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Species List: Psilocybin Fungi Of Sweden (1826)
When: 2021-09-27
Observations: 1


Psilocybin Fungi Of Sweden

(To Be Developed)

The Genus Gymnopilus
This nation may eventually reveal multiple species in the genus Gymnopilus which produce Psilocybin. Gymnopilus species grow on wood (wood chip trails, fallen logs/branches, tree stumps, clear-cut debris, logging road wood debris, and at the bases of living trees). More photographs are needed to understand the current biodiversity emerging from this country. Please see:

The Genus Panaeolus
This nation may have more Panaeolus species waiting to be found in fertilized garden soils, fertilized lawns (especially newly laid lawns with sod), and in fields with animal dung. This includes cow-grazing fields, horse stables and horse racing courses, equestrian trails, and possibly other large animal localities – like sites known for elk, buffalo, sheep, and/or elephants. Please see:

Panaeolus cinctulus

The Genus Inocybe
Extra (advanced) caution is properly advised when treating species in the poisonous genus Inocybe. These species may be found in sandy soils, woodland soils, calcareous soils, clay soils in alluvial plains, dunes, and underneath the following trees: Populus, Salix, Fagus, Picea, Carpinus, and Quercus.

The Genus Pholiotina
Extra (advanced) caution is properly advised when treating species in the poisonous genus Pholiotina. These species are sapotrophic on soil, litter, humus, dung, and small pieces of wood, solitary or gregarious, usually on sub-neutral to basic substrates rich in nutrients. Widespread, with worldwide distribution.

Pholiotina cyanopus

Pholiotina smithii

The Genus Conocybe
Extra (advanced) caution is properly advised when treating species in the poisonous genus Conocybe. These species tend to grow in lawns and woodchip landscapes in residential areas and school campuses. Habitats also include soil, litter, humus, dung, small pieces of decaying wood, and rarely on living wood. Identification can be tricky and may even require microscopy. Please always thoroughly photograph each collection.

The Genus Pluteus
The genus Pluteus requires more amplified attention by mycologists in this nation. It is possible that more Psilocybin-producing species are currently growing on fallen branches, decaying logs, tree stumps, tree bases, logging roads, and on clear-cut debris in the forests. Excellent photography is now needed throughout this nation. Please also see:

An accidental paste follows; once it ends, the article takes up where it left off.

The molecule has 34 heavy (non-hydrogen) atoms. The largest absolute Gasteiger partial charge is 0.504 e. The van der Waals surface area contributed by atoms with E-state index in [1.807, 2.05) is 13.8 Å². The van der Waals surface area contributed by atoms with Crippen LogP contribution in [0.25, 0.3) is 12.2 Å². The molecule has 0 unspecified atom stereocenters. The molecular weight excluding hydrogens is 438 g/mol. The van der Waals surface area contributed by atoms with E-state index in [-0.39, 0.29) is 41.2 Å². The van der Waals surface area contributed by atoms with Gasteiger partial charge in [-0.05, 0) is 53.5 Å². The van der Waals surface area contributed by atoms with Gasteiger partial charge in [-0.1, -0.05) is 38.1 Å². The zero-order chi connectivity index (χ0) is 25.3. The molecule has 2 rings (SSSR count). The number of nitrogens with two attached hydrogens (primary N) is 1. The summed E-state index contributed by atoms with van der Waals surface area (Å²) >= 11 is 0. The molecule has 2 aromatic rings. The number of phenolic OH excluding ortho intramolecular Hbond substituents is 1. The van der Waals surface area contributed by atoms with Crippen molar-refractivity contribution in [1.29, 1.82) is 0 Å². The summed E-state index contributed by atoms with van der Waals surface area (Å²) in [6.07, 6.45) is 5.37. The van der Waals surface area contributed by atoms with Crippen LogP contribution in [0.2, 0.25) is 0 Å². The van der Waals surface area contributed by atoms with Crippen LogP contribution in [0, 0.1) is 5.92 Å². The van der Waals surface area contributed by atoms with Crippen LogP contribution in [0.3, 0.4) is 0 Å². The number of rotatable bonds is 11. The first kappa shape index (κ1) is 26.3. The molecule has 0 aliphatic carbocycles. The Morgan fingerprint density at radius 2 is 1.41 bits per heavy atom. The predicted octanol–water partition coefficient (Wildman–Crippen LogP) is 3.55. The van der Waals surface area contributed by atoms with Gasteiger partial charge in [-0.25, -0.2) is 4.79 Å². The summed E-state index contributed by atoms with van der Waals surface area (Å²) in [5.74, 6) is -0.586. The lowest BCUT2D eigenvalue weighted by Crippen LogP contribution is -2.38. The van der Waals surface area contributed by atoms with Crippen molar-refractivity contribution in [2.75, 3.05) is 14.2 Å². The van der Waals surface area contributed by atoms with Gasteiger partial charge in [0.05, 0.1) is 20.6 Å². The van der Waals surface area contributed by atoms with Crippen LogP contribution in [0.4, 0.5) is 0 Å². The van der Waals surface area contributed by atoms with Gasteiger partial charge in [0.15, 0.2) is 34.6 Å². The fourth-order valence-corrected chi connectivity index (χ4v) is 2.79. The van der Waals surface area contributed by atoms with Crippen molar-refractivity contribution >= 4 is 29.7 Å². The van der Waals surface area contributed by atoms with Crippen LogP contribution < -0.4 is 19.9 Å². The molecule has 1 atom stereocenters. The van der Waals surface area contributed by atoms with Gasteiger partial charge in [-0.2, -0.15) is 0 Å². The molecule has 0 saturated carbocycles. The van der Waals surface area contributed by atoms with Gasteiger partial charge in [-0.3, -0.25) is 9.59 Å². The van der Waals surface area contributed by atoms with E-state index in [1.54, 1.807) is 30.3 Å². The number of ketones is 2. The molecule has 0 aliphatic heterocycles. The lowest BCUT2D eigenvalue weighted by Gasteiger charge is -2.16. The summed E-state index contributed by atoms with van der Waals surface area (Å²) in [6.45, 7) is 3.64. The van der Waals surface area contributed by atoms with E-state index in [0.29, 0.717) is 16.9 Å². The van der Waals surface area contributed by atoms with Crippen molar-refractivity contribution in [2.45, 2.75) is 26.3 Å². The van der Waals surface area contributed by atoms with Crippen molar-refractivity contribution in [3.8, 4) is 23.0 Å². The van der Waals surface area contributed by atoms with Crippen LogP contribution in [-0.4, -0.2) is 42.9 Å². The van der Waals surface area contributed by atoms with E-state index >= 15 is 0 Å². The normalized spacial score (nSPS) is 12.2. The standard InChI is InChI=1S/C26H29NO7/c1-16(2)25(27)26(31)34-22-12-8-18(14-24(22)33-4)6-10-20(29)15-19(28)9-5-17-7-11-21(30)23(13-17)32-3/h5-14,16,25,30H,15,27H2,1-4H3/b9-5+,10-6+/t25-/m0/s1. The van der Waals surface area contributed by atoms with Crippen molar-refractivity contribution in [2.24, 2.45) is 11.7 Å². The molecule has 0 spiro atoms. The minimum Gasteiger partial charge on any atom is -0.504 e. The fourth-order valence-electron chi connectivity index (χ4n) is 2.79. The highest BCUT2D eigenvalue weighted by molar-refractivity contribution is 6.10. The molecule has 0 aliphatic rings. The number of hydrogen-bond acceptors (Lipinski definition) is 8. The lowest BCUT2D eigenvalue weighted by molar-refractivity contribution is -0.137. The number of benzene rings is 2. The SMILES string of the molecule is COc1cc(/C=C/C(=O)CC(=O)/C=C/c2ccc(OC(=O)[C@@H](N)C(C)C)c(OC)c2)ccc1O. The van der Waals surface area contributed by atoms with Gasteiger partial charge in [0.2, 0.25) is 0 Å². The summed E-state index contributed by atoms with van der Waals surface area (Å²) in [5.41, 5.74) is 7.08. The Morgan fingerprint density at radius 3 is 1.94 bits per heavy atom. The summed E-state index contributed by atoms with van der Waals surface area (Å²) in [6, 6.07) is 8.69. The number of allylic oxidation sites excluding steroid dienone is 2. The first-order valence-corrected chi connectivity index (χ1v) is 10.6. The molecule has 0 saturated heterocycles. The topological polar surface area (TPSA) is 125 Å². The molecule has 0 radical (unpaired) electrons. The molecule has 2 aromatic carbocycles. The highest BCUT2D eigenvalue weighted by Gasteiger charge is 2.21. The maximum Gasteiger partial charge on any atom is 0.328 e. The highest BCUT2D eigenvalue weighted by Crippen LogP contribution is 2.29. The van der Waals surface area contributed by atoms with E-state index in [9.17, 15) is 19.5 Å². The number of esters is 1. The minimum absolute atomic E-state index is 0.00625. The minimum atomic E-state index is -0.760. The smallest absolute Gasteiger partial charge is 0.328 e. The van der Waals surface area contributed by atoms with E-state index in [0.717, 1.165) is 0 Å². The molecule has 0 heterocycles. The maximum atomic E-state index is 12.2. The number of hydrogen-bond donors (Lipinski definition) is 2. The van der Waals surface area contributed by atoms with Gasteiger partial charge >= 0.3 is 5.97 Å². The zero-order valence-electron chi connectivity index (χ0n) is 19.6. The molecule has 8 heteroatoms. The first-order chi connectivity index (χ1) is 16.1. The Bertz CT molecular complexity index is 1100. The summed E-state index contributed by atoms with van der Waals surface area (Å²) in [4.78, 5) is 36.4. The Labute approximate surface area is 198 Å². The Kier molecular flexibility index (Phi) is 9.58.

The Genus Psilocybe
This nation may possess more species in the genus Psilocybe than what is listed below. This diverse genus exhibits species capable of growing from dung, wood, soil, and intermediate substrates. If you or someone you know locates a collection, please thoroughly photograph the species, dry it out completely, and save it (properly) for microscopy and DNA sequencing.

Psilocybe fimetaria

Psilocybe medullosa

Psilocybe semilanceata

The Un-Knowns
(To Be Developed).

It is absolutely possible that other genera producing Psilocybin are naturally growing in this nation. Strong caution is advised due to potentially poisonous species in some of these genera. Please note that these (and related) collections are quite difficult to identify – even among confident experts: Panaeolopsis, Pholiotina, Conocybe, Oudemansiella, Inosperma, Mycena, Galerina, and Inocybe.

English Literature:

Question: Who can perform DNA sequencing in this nation for species in Gymnopilus, Panaeolus, Panaeolopsis, Pholiotina, Psilocybe, Pluteus, Oudemansiella, Conocybe, Inosperma, Mycena, Galerina, and Inocybe?

Note: Mushroom Observer needs more high definition photography for the species mentioned above. Please thoroughly capture all taxonomic characters with close-up photography. Please share this link with friends and colleagues.

Thank You!

Be cautious. Be prudent. Be wise. Be mindful. Be clean.

Would you like to learn how to perform DNA sequencing yourself?

Interested in combining microscopy & photography?


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